Should a lumbar puncture be performed to determine the end of therapy for Gram-negative neonatal meningitis?


At IDWeek 2023, a discussion of the best end of therapy for Gram-negative neonatal meningitis.

A newborn baby boy © By

A newborn baby boy © By

At a session titled, “Lumbar punctures are not necessary to determine the end of therapy in nenonatal Gram-negative meningitis,” Pablo Sanchez, MD, professor of neonatology and infectious diseases at Nationwide Children’s Hospital, Columbus, Ohio, and Karen M. Puopolo, MD, professor of pediatrics at Children’s Hospital of Philadelphia, Pennsylvania, debated the necessity of performing a lumbar puncture (LP) to determine the end of therapy for neonatal Gram-negative meningitis.

Gram negative neonatal meningitis is a devastating disease associated with high mortality (~10%) and morbidity, with up to 35% of survivors with resultant neurodevelopmental impairment.

Current authorities (AAP Red Book and IDSA Guidelines) recommend that for all cases of culture-confirmed Gram-negative neonatal meningitis:

  • a repeat LP should be performed 24 to 72 hours after initiating antibiotic therapy, and
  • antibiotics should be continued for 2 weeks from cerebrospinal fluid (CSF) culture sterility or 3 weeks, whichever is longer

Sanchez’ mentor was George McCracken, MD, often recognized as the “father of neonatal meningitis,” whose research and publications from the 1970s and 1980s formed the basis of the current understanding of the epidemiology, natural course, and management of neonatal meningitis. McCracken’s teachings included managing neonatal meningitis with serial lumbar punctures, including a lumbar puncture at the end of therapy to ensure CSF sterility and provide assurance that it is safe to discontinue antibiotics. Sanchez highlighted a case series of recurrences of neonatal meningitis, and stated that the common theme of these recurrences was that they did not have a LP performed at the end of therapy.

Puopolo argued, however, that if a repeat LP performed 24 to 48 hours following therapy initiation (as is recommended by the AAP Red Book) documents CSF sterility, then there would be no need for a follow up LP at the conclusion of therapy.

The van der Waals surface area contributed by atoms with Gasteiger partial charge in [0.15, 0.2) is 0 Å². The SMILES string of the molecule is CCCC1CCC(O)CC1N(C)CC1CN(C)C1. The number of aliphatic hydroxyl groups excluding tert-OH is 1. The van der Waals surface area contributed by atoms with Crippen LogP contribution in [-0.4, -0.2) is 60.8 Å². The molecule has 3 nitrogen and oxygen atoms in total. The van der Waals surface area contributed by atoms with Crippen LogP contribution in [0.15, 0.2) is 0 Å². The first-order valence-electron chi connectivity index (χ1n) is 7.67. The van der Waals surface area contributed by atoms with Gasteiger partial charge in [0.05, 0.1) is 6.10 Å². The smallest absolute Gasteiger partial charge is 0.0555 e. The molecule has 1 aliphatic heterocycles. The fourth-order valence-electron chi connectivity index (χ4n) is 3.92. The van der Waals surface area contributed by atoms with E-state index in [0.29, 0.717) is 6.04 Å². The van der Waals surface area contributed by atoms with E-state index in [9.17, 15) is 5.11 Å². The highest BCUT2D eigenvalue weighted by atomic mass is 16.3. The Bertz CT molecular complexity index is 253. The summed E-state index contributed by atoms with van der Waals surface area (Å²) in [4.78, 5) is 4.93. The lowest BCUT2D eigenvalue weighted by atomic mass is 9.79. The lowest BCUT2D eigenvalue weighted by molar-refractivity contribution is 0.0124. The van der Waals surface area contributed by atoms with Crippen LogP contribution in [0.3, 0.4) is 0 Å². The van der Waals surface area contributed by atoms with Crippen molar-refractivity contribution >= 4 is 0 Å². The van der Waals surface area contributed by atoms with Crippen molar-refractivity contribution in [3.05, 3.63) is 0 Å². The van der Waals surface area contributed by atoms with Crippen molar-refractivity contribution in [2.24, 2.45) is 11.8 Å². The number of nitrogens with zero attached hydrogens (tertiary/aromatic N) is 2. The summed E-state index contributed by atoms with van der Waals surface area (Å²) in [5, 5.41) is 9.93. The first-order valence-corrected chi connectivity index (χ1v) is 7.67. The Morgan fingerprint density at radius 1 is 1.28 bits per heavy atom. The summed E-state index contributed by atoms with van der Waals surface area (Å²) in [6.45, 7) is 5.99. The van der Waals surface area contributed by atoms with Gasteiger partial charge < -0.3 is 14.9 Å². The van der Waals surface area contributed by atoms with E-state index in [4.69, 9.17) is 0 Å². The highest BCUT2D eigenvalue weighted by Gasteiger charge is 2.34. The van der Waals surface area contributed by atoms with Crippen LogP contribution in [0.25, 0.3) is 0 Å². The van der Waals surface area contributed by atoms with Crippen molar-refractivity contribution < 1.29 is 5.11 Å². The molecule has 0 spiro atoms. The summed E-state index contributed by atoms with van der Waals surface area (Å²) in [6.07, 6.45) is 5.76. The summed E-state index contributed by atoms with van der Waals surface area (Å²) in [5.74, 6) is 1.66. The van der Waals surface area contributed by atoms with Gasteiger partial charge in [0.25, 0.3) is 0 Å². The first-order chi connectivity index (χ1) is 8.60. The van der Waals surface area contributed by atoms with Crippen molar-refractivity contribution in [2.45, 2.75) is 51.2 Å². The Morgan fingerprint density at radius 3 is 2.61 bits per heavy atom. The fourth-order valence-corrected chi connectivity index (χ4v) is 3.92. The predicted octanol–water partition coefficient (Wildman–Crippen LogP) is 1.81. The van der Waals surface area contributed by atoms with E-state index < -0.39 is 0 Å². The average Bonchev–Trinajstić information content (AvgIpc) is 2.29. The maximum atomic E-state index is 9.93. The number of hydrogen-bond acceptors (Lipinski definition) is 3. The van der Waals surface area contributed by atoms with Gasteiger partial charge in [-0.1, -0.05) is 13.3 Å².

Instead, as both Puopolo and Sanchez agree, brain imaging, preferably magnetic resonance imaging if available, should be performed in all neonates with Gram-negative meningitis. If intracranial extension of infection is detected, these infants would have to be managed more aggressively, with longer courses of antibiotics, and possibly with neurosurgical drainage if indicated.

In the early studies on neonatal meningitis by McCracken and colleagues, neuroimaging was not uniformly performed. It is possible, and likely, that the infants who were noted to continue to have CSF culture-positivity following 3 weeks of antibiotic therapy had intracranial extension of infection. If intracranial extension of infection is definitively excluded with adequate neuroimaging, a LP at the conclusion of therapy is unlikely to provide any additional benefit.

At the conclusion of the pro/con debate, 81% of the audience polled agreed with Puopolo that a LP at the conclusion of therapy is not necessary for all infants with neonatal Gram-negative meningitis.

Sanchez P, Puopolo KM. Lumbar punctures are not necessary to determine the end of therapy in nenonatal Gram-negative meningitis. IDWeek 2023. October 11, 2023. Boston, Massachusetts.

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